Project Manager in an office meeting with staffWe may not have always called them “project managers,” but since the building of the pyramids, someone had to do the planning, budgeting and delegating responsibilities that laid the groundwork for the career. In recent years, project management has become a distinct profession in which many find success. New positions are emerging so fast, the Project Management Institute found that 25 million new project managers will be required to fulfill global talent demands between 2021 and 2030. Whether you’re beginning your research into a possible career change or gearing up for a new position, it’s important to have a basic understanding of this fast-growing occupation.

What Is the Role of a Project Manager?

As the name suggests, project managers are responsible for projects from initiation to close, making sure the work gets done efficiently and satisfactorily. As team leaders with day-to-day schedules that are constantly changing, a static project manager job description would be hard to come by. Days can be filled with planning the project process, creating a budget, managing a team or communicating with clients.

Project managers span across a wide range of industries from engineering to financial services. Every company wants to keep costs down without lowering standards, and project managers help make this possible.

What Are the Responsibilities of a Project Manager?

Though there are variations to project management positions across industry lines, the general project manager duties stay the same. Those responsibilities include:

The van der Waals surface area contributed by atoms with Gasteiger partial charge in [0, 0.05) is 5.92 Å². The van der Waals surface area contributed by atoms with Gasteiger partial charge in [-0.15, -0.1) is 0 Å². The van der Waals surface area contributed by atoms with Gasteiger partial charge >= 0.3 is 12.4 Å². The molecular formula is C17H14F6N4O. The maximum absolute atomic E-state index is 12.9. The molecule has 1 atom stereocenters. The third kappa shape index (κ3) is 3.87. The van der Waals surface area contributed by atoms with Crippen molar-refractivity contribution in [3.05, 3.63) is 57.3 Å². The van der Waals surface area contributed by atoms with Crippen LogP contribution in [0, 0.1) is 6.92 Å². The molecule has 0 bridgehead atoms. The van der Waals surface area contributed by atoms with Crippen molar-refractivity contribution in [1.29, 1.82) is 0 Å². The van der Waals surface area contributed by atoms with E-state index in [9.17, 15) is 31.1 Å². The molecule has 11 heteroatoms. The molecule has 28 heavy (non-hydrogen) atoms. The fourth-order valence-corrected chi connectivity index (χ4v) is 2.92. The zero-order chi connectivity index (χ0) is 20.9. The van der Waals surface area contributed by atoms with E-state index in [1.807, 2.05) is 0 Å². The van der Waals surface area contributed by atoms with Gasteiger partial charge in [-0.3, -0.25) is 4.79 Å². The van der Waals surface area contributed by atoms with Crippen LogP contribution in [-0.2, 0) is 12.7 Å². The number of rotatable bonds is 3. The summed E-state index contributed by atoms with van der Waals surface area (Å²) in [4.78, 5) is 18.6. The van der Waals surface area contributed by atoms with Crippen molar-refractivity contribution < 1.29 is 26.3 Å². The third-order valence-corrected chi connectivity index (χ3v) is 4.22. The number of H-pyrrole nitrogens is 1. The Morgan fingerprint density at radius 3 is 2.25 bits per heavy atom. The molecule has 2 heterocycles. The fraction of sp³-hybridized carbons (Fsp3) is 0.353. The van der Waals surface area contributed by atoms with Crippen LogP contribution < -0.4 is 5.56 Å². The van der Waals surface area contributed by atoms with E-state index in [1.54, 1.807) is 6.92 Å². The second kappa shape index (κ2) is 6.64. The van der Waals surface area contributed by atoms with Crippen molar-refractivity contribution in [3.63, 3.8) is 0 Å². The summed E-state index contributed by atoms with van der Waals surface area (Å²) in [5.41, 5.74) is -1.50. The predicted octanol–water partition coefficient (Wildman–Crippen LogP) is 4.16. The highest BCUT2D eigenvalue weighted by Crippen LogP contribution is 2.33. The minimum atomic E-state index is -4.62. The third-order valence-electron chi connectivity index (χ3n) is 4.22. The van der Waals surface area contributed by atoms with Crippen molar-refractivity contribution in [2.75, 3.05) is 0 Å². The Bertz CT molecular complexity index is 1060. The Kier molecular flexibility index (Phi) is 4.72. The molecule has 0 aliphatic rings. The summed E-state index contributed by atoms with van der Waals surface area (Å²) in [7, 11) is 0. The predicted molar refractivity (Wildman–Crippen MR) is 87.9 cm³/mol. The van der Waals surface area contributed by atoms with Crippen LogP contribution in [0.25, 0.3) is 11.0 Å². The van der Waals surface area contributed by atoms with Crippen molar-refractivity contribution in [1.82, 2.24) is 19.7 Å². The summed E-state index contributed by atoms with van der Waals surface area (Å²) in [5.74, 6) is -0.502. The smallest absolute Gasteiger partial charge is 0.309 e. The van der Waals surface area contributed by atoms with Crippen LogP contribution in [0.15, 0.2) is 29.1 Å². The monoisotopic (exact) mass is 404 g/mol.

Plan and Develop the Project Idea

Every project starts as an idea. It’s a project manager’s responsibility to work with internal stakeholders and external clients to define that concept and create a process to bring it to fruition. This includes setting and managing client expectations, developing a detailed project plan, defining the scope of the project, understanding project risks and assigning team members to specific tasks.

Create and Lead Your Dream Team

Project managers are accountable for every aspect of the project, including leading a team capable of meeting or exceeding client expectations for their vision. Successful project managers assemble and manage these individuals to make a fine-tuned project machine. If the team needs guidance, training or coaching, it’s a project manager’s responsibility to set them up for success.

In order to build and maintain a dynamic team mentality, a project manager must be able to keep open and honest communication, form working relationships and motivate anyone who needs it.

Monitor Project Progress and Set Deadlines

Organization and follow-through are a big part of a project manager’s role. From creating an accurate timeline of project completion to ensuring tasks are finished within the confines of the assignment, the project manager must remain aware of how the project is progressing.

The project manager also anticipates delays that may occur on the client side and apprises the team of any changes in the client’s needs.

Solve Issues That Arise

During every project, issues arise that need to be solved. The project manager is the first person who clients and team members turn to when something goes wrong, so it is in these professionals’ best interest to anticipate any potential hiccups before they happen. Adaptability and problem solving are key to keeping control of a project.

One issue that project managers need to have a plan for is change or expansion in a project’s deliverables throughout a project, also known as scope creep. This usually occurs when the scope of a project wasn’t properly defined from the start, and it can seriously affect the budget and ability to deliver on time.

Manage the Money

Budget management is another primary project manager duty. These professionals make sure that the project gets done without excessive spending. A good project manager has mastered the art of cost efficiency.

Project managers also must be transparent and realistic about the cost so clients are aware from the beginning how much they are likely to spend.

Ensure Stakeholder Satisfaction